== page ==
Research Reports - Cognitive reserve and persistent post-concussion symptoms-A prospective mild traumatic brain injury

Brain Inj. 2015 Nov 30:1-10. [Epub ahead of print]

Oldenburg C(1), Lundin A(2), Edman G(3,)(4), Nygren-de Boussard C(1), Bartfai
A(1).

PRIMARY OBJECTIVE: Having three or more persisting (i.e. > 3 months)
post-concussion symptoms (PCS) affects a significant number of patients after a
mild traumatic brain injury (mTBI). A common complaint is cognitive deficits.
However, several meta-analyses have found no evidence of long-term cognitive
impairment in mTBI patients. The study sought to answer two questions: first, is
there a difference in cognitive performance between PCS and recovered mTBI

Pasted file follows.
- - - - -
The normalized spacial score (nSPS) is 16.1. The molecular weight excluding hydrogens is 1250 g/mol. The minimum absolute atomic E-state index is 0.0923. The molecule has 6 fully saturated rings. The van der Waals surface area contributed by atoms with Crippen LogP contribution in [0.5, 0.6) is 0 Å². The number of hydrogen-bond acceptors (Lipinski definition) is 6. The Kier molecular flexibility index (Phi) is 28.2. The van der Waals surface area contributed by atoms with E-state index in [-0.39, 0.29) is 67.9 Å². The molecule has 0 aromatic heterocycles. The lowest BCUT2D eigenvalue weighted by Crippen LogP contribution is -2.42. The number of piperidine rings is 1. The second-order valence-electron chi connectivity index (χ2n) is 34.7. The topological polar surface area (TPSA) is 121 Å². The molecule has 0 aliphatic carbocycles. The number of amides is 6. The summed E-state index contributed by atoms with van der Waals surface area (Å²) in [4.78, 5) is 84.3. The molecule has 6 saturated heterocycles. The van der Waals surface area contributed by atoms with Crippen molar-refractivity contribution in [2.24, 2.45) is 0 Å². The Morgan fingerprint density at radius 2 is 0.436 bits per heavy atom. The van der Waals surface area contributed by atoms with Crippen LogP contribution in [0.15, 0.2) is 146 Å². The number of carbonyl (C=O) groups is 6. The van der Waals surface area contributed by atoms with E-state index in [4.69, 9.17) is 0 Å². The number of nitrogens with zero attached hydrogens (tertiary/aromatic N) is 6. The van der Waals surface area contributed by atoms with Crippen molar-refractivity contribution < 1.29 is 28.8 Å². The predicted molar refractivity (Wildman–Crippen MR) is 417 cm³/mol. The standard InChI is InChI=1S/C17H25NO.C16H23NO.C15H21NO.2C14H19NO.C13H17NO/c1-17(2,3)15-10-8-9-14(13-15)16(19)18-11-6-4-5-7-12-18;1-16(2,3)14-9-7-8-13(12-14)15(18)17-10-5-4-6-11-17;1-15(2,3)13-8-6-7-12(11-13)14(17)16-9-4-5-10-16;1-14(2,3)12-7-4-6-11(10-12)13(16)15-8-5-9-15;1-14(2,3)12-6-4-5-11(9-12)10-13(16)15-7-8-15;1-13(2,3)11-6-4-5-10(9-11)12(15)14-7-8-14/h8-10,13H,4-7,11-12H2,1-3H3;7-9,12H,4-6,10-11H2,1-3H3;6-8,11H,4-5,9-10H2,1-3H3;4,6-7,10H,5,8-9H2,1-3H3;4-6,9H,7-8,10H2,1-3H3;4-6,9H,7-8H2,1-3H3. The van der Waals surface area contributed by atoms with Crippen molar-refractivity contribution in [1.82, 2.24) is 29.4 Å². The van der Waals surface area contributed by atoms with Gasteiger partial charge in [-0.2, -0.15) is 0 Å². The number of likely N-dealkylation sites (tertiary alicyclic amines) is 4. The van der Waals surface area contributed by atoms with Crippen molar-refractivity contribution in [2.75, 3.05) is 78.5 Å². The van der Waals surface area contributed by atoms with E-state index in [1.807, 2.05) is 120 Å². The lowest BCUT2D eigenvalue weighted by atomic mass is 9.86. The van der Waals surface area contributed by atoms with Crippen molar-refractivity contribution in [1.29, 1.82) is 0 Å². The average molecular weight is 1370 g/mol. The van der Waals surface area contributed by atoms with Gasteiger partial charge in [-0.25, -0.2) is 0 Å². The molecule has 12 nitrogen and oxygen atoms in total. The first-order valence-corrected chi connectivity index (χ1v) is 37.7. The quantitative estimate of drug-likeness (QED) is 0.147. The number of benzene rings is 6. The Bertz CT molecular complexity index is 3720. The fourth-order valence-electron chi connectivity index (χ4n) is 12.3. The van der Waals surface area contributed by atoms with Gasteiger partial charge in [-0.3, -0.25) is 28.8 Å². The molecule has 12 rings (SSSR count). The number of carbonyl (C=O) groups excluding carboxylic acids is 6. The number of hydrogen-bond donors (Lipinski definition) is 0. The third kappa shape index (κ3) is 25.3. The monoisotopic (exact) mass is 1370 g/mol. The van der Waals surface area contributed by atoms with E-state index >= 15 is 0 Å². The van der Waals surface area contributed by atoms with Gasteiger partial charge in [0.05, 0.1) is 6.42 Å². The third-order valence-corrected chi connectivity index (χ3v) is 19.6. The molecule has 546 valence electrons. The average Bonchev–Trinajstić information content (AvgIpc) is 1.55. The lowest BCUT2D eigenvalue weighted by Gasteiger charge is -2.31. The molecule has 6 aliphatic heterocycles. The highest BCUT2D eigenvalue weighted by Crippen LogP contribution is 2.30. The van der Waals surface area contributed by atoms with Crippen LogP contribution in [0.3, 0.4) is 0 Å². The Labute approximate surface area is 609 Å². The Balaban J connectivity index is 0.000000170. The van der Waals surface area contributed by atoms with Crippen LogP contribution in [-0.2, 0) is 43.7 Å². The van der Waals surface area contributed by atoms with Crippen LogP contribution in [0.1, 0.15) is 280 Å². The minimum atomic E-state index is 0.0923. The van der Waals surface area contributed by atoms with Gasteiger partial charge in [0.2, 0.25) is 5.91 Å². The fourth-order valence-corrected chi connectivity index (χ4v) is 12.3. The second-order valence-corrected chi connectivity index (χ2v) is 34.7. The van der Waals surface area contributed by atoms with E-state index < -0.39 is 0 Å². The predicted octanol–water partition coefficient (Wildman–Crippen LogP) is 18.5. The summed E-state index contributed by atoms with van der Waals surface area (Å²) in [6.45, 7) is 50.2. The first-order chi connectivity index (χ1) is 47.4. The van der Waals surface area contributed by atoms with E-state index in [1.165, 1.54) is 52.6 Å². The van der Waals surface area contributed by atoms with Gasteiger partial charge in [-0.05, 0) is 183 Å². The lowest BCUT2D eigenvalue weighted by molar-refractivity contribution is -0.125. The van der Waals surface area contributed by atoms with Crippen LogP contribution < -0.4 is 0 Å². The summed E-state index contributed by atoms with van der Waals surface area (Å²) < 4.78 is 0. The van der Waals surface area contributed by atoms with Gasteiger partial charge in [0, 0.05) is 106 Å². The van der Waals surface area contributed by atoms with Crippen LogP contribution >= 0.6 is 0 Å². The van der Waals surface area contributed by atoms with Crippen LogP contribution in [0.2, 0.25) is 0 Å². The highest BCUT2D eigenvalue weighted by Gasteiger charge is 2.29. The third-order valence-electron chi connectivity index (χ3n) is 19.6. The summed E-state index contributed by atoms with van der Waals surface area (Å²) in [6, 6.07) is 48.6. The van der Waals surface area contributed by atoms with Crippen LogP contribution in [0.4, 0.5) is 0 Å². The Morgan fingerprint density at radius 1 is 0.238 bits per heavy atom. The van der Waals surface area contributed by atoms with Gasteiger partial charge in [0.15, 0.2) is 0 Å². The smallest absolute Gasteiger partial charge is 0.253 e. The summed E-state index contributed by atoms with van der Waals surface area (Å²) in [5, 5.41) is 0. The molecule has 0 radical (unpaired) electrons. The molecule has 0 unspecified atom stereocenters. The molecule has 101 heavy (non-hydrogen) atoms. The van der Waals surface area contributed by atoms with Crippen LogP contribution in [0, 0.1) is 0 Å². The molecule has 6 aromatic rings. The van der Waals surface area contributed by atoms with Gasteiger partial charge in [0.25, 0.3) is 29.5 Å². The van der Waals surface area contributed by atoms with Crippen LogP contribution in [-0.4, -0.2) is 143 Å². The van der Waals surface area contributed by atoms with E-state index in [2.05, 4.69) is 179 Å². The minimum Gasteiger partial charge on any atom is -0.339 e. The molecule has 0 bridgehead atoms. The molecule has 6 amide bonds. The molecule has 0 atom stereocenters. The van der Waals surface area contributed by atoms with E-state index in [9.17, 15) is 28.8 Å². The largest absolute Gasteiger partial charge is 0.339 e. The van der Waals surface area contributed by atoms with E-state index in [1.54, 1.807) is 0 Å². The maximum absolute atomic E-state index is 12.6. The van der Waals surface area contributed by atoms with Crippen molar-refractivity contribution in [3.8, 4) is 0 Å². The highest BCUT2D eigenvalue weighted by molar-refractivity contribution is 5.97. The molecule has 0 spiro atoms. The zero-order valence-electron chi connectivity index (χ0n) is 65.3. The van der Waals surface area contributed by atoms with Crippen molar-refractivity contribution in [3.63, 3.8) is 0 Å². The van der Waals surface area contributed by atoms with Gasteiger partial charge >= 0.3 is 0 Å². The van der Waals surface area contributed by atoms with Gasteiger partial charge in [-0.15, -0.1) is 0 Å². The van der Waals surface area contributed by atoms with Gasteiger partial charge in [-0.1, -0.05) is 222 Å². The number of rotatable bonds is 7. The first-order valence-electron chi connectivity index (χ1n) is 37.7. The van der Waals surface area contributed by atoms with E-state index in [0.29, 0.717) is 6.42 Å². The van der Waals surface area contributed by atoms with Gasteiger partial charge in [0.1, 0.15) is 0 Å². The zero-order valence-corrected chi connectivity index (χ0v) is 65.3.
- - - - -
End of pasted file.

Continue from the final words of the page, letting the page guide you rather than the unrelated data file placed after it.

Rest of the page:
patients? Second, is lower cognitive reserve a risk factor for developing PCS?
RESEARCH DESIGN: Prospective inception cohort study.
METHODS AND PROCEDURE: One hundred and twenty-two adult patients were recruited
from emergency departments within 24 hours of an mTBI. Three months post-injury,
participants completed the Rivermead Post Concussion Symptoms Questionnaire and a
neuropsychological assessment. A healthy control group (n = 35) were recruited.
The estimate of cognitive reserve was based upon sub-test Information from
Wechsler Adult Intelligence Scale and international classifications of
educational level and occupational skill level.
MAIN OUTCOME AND RESULTS: mTBI patients showed reduced memory performance.
Patients with lower cognitive reserve were 4.14-times more likely to suffer from
PCS.
CONCLUSIONS: mTBI may be linked to subtle executive memory deficits. Lower
cognitive reserve appears to be a risk factor for PCS and indicates individual
vulnerabilities. 

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